A few weeks ago, I was hanging out with a colleague who is also a health care worker outside of the hospital. After a few minutes, he began to cough. It was a dry cough, and it was mild enough that at first, I tried to brush it off in my mind. The air in the room was hot and dry, after all.
A few minutes later, he coughed again. When I pointed this out to him, he denied it. This time, I pressed him on it. “You definitely just coughed,” I said. “Have you been tested?” He hadn’t. When I asked him how long he had been coughing for, he said he wasn’t sure. We had hung out a week earlier and I assured him he hadn’t been coughing then.
He then surprised me by saying, “Well, I don’t have a fever.” He knew that you don’t need a fever to have COVID-19 — and we both knew that he knew. He was embarrassed, and I could tell. I told him I would put my mask on, and advised that we should both get tested. I tried my best to do this with empathy rather than judgment. Thankfully, we were both negative.
Ultimately, these mental gymnastics don’t change the hard facts -- the virus can find a way in wherever and whenever we break the rules of contagion.
Just before Thanksgiving, another friend told me that he and his family had a plan for heading home.
They would all get tested for COVID-19 a few days before and then gather for a week together. But with a grueling work schedule, he wasn’t able to get tested before the day he was heading to his family home, even though he had access to testing as a health care worker. His father urged him to come home anyway. “Your girlfriend was negative — you probably are, too.” My friend considered still going, but ultimately held out until he could get a test.
I am willing to bet that every single one of us has slipped into denial at times during the pandemic. I have.
Ultimately, these mental gymnastics don’t change the hard facts — the virus can find a way in wherever and whenever we break the rules of contagion. Eventually, it becomes a matter not of “if” but of “when.”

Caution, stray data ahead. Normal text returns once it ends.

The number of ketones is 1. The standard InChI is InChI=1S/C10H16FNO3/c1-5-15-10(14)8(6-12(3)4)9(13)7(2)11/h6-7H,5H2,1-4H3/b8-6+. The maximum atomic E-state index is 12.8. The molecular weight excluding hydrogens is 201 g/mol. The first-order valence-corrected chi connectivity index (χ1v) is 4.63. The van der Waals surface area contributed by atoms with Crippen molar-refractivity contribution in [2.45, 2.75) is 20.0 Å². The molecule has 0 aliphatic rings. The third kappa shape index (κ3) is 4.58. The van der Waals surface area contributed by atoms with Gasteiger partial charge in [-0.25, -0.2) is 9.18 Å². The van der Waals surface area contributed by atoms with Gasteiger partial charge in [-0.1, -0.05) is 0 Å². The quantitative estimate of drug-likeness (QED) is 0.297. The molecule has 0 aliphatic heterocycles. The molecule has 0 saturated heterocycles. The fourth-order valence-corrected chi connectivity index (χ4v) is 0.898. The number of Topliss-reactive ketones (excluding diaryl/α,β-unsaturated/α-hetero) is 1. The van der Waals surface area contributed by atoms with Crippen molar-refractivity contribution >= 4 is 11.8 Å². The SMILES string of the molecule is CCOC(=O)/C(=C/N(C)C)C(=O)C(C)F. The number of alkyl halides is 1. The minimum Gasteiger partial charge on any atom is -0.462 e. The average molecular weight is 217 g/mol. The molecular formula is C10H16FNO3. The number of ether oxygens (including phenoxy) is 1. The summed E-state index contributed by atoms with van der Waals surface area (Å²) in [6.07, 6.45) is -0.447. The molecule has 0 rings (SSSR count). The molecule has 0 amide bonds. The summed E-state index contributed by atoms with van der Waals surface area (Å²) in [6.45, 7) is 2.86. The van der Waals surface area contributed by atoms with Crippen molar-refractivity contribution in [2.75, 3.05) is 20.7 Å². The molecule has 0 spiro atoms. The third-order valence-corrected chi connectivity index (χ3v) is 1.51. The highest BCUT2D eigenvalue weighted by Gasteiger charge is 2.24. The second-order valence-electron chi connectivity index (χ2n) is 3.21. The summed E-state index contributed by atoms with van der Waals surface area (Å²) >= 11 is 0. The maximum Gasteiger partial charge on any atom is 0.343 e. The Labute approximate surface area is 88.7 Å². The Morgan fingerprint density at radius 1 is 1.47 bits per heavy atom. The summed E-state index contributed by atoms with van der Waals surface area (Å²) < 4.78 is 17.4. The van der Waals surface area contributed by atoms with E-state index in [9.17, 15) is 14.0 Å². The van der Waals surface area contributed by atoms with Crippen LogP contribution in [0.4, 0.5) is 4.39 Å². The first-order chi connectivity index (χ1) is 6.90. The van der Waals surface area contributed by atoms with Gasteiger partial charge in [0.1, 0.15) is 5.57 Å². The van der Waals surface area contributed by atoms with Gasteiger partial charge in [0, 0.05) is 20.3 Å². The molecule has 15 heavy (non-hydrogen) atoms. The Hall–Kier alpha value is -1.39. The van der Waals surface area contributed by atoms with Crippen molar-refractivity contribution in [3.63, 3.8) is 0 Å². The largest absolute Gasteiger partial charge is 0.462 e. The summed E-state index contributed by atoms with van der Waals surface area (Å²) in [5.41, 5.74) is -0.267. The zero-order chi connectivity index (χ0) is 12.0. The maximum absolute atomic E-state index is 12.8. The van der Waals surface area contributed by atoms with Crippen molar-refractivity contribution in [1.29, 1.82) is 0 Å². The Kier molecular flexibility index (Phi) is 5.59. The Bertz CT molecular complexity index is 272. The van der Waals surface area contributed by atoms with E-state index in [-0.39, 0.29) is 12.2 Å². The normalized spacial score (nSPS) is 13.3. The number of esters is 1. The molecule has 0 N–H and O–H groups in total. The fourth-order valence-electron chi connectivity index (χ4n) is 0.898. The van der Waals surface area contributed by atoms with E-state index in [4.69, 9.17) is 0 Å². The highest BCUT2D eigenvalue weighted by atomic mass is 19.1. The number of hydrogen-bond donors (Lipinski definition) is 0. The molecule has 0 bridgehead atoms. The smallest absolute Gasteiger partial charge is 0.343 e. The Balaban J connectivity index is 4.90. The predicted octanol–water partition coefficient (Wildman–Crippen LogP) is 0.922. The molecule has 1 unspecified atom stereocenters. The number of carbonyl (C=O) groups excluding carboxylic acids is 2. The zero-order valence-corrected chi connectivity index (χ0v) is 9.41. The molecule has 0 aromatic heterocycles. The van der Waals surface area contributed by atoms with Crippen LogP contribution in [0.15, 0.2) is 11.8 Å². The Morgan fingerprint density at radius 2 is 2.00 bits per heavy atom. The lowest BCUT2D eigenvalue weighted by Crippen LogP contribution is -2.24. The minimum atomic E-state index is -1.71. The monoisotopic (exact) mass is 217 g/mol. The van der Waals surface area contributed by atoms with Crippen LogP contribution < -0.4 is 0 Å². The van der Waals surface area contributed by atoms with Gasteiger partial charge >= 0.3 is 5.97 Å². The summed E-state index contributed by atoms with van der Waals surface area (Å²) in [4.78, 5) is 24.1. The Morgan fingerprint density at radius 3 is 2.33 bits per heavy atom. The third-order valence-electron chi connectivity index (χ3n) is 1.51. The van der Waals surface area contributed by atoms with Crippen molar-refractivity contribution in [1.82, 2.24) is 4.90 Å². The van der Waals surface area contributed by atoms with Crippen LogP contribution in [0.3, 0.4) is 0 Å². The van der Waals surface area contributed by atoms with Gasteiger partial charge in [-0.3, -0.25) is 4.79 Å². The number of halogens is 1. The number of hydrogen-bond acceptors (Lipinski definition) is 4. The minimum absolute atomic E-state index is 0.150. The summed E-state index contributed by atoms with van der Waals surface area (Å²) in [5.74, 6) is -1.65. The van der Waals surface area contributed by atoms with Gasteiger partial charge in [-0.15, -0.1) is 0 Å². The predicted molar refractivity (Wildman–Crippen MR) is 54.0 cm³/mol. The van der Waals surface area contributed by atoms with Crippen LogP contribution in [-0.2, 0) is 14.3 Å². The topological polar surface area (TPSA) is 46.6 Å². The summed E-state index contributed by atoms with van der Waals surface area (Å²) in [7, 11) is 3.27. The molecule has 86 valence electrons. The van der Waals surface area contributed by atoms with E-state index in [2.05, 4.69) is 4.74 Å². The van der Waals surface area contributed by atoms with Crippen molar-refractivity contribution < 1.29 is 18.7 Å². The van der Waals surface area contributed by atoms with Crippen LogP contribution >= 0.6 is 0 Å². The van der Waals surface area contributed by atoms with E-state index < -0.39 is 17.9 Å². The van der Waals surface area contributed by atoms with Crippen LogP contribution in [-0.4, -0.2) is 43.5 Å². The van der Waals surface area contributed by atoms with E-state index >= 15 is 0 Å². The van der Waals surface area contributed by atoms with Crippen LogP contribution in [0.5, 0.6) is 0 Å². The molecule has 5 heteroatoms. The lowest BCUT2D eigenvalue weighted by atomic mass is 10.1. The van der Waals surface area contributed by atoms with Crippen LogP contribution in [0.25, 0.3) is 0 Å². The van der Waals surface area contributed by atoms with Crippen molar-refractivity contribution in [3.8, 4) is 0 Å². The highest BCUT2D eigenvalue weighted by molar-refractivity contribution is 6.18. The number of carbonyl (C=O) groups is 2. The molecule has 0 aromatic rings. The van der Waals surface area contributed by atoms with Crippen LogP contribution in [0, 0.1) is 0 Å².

There are two big mistakes we cannot afford to make right now. The first is to convince ourselves that what we do doesn’t matter — such as my friend’s father encouraging him to just come home anyway when he couldn’t get tested. The second is to convince ourselves that COVID-19 won’t happen to us. My friend with a cough tried to ignore his symptom, and then present an argument — not having a fever — that he knew was not true.
If and when millions of people begin to think in these ways, we are in big trouble.
The virus doesn’t care about how we justify decisions to ourselves. It also doesn’t care how good or how poor we are at risk-assessment. And, generally speaking, our risk assessment as human beings is quite poor, especially when things are going well (for instance, if you have not yet been infected despite doing risky activities). It is even worse when our daily risk is changing so quickly — what was mildly risky last week could be very risky this week.
And while it is easier to blame people for viral spread, it is much harder to acknowledge the actions that avoided transmission ... There are invisible heroes among us.
As much as we are depending on federal leadership, access to more testing, faster tracing, safer isolation options, better masks and more, so, too, must we realize that our individual decisions really do matter. Every choice we make could mean someone else’s life, weeks from now. As much as we are unknowingly becoming super spreaders, so, too, can we stop super spreading from happening. And while it is easier to blame people for viral spread, it is much harder to acknowledge those actions that avoided transmission, largely because preventing something is hard to quantify and appreciate. There are invisible heroes among us.
For most people, the upcoming holidays, including Christmas and New Years (as well as Thanksgiving, which just passed), will present choices that each of us must make — and what we do will change the trajectory of the epidemic in one way or the other.
As many of us have pointed out, a single PCR test is a snapshot in time, but won’t guarantee that you are not incubating the virus in the days after your test. As the virus spreads through our communities at exponential speed -- we registered just over 200,000 new cases on a single day this past week -- the chance that you will be exposed to someone who is infectious in your daily routine is likely higher than it has ever been (there are exceptions to this, of course). Moreover, a recent investigation implicated a traveler who had tested negative 48 hours before his flight, and still infected four other passengers according to genomic analysis. Testing is critical, but it is not foolproof at this time.
With this in mind, I urge you not to think, “It won’t happen to me,” but instead, “My actions matter.” This virus won’t be stopped by suits around a table in the White House, although their support to communities is necessary and long overdue. It will be stopped by the sacrifices of individual people for their families, their neighbors, their communities — this is how we will win this. The difference between millions of people thinking the virus won’t get them versus millions believing what they do matters could alter the entire epidemic.